Sunday, September 28, 2008

I was more deprived than you were. So there!

Published September 28, 2008
St. George Spectrum & Daily News

When you marry someone, no matter how long you’ve known that person, there will always be those moments of shock and amazement when you discover something you never knew about your spouse. It’s only natural. No matter how similar they may be, married individuals are just that: individuals. Different childhoods and life experiences lead to inevitable differences. Today, I’m focusing on childhoods, but more specifically, deprived ones.

My husband and I had our moment of shock and amazement as we were traveling down the interstate to his sister Mary’s house, where she and their sister, Diane, were visiting together. Somehow (I suspect psychic, folk-singing aliens), the subject made its way to children’s music, and my husband began reminiscing about something called the “Ram Sam Sam” song. I looked at him blankly and asked what the Ram Sam Sam song was.

You’d have thought I asked who Walt Disney was. The rest of the drive was filled with questions about the kind of parents who raise a child without knowledge of the Ram Sam Sam song, how I could possibly have been his friend for so long without ever hearing it, and what the ramifications might be for our future together. Stepping a little more firmly on the gas peddle, he resolved that he and his sisters would remedy this awful situation as soon as humanly possible.

Mary and Diane reacted with much the same shock and dismay as my husband. The three of them proceeded to give me an impromptu but spirited performance of the piece complete with harmony, hand movements, and alternate versions. While I very much enjoyed the show (these Clarks can sing!), I was intrigued by the fact that there were starving children in the world, and my new relatives seriously thought my childhood was deprived because I never learned to sing “gooly gooly gooly gooly gooly ram sam sam.”

I shook my head and chuckled to myself, pondering on the weird family I’d married into and their strange notions of what constitutes deprivation. I took great pride in the fact that I had no such notions of my own.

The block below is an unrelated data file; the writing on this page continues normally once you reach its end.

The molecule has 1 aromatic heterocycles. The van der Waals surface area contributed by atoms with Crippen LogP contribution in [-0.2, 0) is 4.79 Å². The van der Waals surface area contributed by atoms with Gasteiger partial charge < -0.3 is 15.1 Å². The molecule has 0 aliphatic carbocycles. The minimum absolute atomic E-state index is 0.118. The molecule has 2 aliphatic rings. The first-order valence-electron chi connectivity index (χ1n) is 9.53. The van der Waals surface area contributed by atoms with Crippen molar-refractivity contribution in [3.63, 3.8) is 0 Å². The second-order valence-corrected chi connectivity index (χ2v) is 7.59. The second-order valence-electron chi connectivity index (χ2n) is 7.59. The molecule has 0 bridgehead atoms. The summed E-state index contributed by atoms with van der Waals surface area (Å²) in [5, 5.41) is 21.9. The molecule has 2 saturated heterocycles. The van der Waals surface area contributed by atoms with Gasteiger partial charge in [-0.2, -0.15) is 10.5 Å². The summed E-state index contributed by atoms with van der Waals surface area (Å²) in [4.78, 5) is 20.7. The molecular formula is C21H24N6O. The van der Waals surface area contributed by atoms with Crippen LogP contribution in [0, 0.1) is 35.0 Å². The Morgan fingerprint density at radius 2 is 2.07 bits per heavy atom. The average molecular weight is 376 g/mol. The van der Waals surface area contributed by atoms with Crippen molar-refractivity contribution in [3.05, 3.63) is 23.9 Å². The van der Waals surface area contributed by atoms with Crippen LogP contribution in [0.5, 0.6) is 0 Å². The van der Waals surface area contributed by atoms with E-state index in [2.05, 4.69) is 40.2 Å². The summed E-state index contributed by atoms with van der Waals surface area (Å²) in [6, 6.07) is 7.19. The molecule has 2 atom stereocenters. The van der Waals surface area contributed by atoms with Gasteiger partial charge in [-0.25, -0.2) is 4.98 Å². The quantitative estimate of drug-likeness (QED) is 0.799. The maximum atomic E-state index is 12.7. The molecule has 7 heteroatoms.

And then it was time for some ice cream…the great equalizer. Watching a movie together, my husband and I determined, via the approved method (paper covers rock), that he should run upstairs and dish us each a bowl of ice cream. As he stood up from the couch, I said, “I’d like mine with chocolate syrup and rice crispies.” He looked at me like I’d just told him to serve it up with a side of sardines, and before I could even think about my previous pride, I found myself as shocked as a Ram Sam Sam fanatic on a Utah freeway.

“OH MY GOSH!” I gasped, checking my pulse for signs of impending cardiac failure, “You’ve never had cereal on ice cream. What…? How…? Really? How…? What kind of childhood did you have?” He looked at me blankly, no doubt distracted by thoughts of starving children and the relative strangeness of the family into which he just married.

Apparently, childhood deprivation, like so many other things, is a completely subjective subject. These situations have led to further discussions involving Mary Poppins, Disneyland, microwaved marshmallows, and great, big lollipop moons. We’re now even more convinced that the other grew up with the kind of deprivation that charitable organizations are created to prevent. Luckily for us, we both grew up listening to the Dr. Demento show on the radio, so the situation appears to be a draw.

Though, anyone with half a brain would agree cereal on ice cream trumps Ram Sam Sam any day.